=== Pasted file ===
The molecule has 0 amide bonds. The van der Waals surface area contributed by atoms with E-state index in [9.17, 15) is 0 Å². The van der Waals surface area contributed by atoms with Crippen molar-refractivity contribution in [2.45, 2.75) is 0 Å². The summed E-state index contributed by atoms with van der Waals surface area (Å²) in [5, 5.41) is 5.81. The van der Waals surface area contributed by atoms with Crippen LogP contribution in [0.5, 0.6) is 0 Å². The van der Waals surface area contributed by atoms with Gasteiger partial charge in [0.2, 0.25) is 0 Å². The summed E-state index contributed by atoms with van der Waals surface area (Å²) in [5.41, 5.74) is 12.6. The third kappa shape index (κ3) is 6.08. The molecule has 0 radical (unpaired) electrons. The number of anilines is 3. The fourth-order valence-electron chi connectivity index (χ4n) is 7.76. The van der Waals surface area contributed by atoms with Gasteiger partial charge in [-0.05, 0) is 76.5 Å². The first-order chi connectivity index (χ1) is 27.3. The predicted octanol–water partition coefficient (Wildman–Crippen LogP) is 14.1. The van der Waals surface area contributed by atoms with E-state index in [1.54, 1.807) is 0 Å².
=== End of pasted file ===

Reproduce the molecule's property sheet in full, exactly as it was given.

The molecule has 0 amide bonds. The van der Waals surface area contributed by atoms with E-state index in [9.17, 15) is 0 Å². The van der Waals surface area contributed by atoms with Crippen molar-refractivity contribution in [2.45, 2.75) is 0 Å². The summed E-state index contributed by atoms with van der Waals surface area (Å²) in [5, 5.41) is 5.81. The van der Waals surface area contributed by atoms with Crippen LogP contribution in [0.5, 0.6) is 0 Å². The van der Waals surface area contributed by atoms with Gasteiger partial charge in [0.2, 0.25) is 0 Å². The summed E-state index contributed by atoms with van der Waals surface area (Å²) in [5.41, 5.74) is 12.6. The third kappa shape index (κ3) is 6.08. The molecule has 0 radical (unpaired) electrons. The number of anilines is 3. The fourth-order valence-electron chi connectivity index (χ4n) is 7.76. The van der Waals surface area contributed by atoms with Gasteiger partial charge in [-0.05, 0) is 76.5 Å². The first-order chi connectivity index (χ1) is 27.3. The predicted octanol–water partition coefficient (Wildman–Crippen LogP) is 14.1. The van der Waals surface area contributed by atoms with E-state index in [1.54, 1.807) is 0 Å².